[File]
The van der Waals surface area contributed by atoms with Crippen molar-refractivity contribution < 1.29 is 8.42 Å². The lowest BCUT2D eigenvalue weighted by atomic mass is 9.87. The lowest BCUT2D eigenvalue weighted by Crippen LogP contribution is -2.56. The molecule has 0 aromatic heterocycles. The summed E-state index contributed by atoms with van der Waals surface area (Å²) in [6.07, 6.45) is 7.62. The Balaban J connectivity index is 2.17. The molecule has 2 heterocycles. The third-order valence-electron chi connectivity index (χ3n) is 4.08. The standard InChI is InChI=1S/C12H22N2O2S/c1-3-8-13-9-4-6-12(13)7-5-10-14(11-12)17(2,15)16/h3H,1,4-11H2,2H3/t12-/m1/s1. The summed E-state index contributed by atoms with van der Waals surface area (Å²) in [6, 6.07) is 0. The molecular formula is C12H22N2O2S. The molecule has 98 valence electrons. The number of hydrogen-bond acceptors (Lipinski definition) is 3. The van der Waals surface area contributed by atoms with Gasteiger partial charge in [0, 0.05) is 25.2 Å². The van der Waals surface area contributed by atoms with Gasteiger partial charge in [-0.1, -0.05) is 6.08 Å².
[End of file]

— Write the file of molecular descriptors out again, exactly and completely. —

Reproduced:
The van der Waals surface area contributed by atoms with Crippen molar-refractivity contribution < 1.29 is 8.42 Å². The lowest BCUT2D eigenvalue weighted by atomic mass is 9.87. The lowest BCUT2D eigenvalue weighted by Crippen LogP contribution is -2.56. The molecule has 0 aromatic heterocycles. The summed E-state index contributed by atoms with van der Waals surface area (Å²) in [6.07, 6.45) is 7.62. The Balaban J connectivity index is 2.17. The molecule has 2 heterocycles. The third-order valence-electron chi connectivity index (χ3n) is 4.08. The standard InChI is InChI=1S/C12H22N2O2S/c1-3-8-13-9-4-6-12(13)7-5-10-14(11-12)17(2,15)16/h3H,1,4-11H2,2H3/t12-/m1/s1. The summed E-state index contributed by atoms with van der Waals surface area (Å²) in [6, 6.07) is 0. The molecular formula is C12H22N2O2S. The molecule has 98 valence electrons. The number of hydrogen-bond acceptors (Lipinski definition) is 3. The van der Waals surface area contributed by atoms with Gasteiger partial charge in [0, 0.05) is 25.2 Å². The van der Waals surface area contributed by atoms with Gasteiger partial charge in [-0.1, -0.05) is 6.08 Å².